In ancient times, the Celtic New Year was celebrated with the Samhain festival, a holiday marking the beginning of winter in the Northern Hemisphere around October 31st. This was accurately described as the time when the light half of the year (summer, when the days are longer and warmer) gave into the dark half (winter, when the days are shorter and colder). This time also coincided with the midnight culmination of a star cluster we know in astronomy as the Pleiades. According to the Celts, the Pleiades were the window to the other world. They believed that when the Pleiades reached their highest point in the sky at midnight, that the barriers between worlds became fluid and the spirits of the dead were able to cross into the world of the living. Today we carry on the tradition with the festival of Halloween, often dressing up as ghosts or other-worldly creatures.
The Pleiades are more commonly known in New Zealand as Matariki, but were known to the Celts by a myriad of names: Crannarain, Grica, Griglean, Grioglacha, Meanmach, and more recently by the Irish, in Gaelic as seachd-reultan (the seven stars) or Criathar (the sieve). We celebrate the festival of Matariki here in New Zealand in June during the time of year that the Pleiades rise above the horizon just before sunrise. By October, the Pleiades rise much earlier, and we can see them high in the sky in the middle of the night, just like the ancient Celts.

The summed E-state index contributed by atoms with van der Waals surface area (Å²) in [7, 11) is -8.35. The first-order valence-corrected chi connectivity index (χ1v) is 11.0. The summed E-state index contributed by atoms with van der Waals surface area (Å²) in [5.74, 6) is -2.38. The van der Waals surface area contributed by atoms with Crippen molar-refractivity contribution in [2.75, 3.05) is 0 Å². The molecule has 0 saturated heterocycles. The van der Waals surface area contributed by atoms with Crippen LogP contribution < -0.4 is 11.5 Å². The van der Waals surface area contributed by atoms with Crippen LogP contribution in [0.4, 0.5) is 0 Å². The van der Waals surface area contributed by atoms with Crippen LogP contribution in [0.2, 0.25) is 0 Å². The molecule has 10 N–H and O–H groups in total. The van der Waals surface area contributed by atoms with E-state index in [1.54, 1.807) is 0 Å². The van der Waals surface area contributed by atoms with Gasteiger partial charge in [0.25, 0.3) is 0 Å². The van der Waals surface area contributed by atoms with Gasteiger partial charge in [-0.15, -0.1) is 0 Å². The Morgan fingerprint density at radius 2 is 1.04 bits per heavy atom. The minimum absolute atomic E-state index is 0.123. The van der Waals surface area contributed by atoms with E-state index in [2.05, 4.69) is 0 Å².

You might be interested to know that our modern calendar is actually based off ancient solar calendars, and many of our festivities are linked to astronomy because of this. Think of our year as a circle, and split this circle into quarters for each of the seasons. Half way through each season we have a Quarter Day which marks the summer solstice, autumn equinox, winter solstice or spring equinox.
A solstice occurs twice a year and is when the Sun is at its highest or lowest point in the sky. An equinox marks when the Sun is midway between solstices and the length of day and night are the same. Currently, we mark the first day of every season on one of these Quarter Days, e.g. the beginning of our winter is on our winter solstice. However, the seasonal changes centre on the solstices and equinoxes. So it is actually the Cross-Quarter Days that mark the transitions between seasons and Halloween is one of those Cross-Quarter holidays, halfway between the Northern Hemisphere’s autumn equinox and winter solstice.